Ordered that petitioner be released from his present confinement in the Missouri Department of Corrections and be permanently discharged from custody at the end of ninety (90) days from the date of this order, unless within that time the affirmance of petitioner's conviction is set aside and declared to be invalid and the state trial court is appropriately directed to grant petitioner a new trial. It is further

Ordered that an appropriate order shall be entered by the state trial court within the said ninety (90) day period which shall set the date upon which an appropriate competency to stand trial hearing will be held, and if, but only if, petitioner is judicially found to be competent to stand trial at such hearing, the date upon which said trial shall commence. It is further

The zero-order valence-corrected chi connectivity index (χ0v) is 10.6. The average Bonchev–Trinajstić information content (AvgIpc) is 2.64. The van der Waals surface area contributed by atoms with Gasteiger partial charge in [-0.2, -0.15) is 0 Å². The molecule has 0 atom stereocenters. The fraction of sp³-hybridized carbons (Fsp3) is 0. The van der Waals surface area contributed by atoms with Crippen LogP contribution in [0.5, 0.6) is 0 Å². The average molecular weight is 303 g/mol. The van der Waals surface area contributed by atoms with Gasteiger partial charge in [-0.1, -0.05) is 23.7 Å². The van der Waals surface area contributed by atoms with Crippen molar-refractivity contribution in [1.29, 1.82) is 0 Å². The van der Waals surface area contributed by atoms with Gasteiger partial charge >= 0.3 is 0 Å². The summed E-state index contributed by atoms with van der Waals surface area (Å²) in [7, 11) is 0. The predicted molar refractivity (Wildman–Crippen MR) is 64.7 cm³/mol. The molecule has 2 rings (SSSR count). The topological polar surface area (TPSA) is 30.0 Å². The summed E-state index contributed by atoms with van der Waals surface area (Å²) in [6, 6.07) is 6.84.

Ordered that nothing stated in this opinion or order shall be construed as any limitation on petitioner's right to assert any defense available to an accused in the event petitioner is judicially determined to be competent to stand trial and the case is thereafter tried on the merits. It is further

Ordered that this Court retain jurisdiction of this cause pending further developments. The Office of the Attorney General shall keep this Court advised of any and all action taken by the State of Missouri in connection with this order and shall, if necessary, make appropriate application for any extension of the ninety (90) day period of time above provided before the expiration of said period. No extension will be granted except for good cause shown which shall be stated with particularity in any application filed." 302 F. Supp. 1011.

*829 We continue to adhere to the views expressed by this Court in State v. Brizendine, Mo.Sup., 433 S.W.2d 321. We comply with the order of August 11, 1969, only because, if appellant is presently incompetent, he should not be permanently discharged from custody, as threatened, and permitted to endanger society.

The judgment of affirmance is set aside, the judgment of the trial court is reversed, and the cause is remanded for new trial.

HENLEY, C. J., and FINCH, STORCKMAN and HOLMAN, JJ., concur.

SEILER, J., concurs in result in separate concurring opinion filed.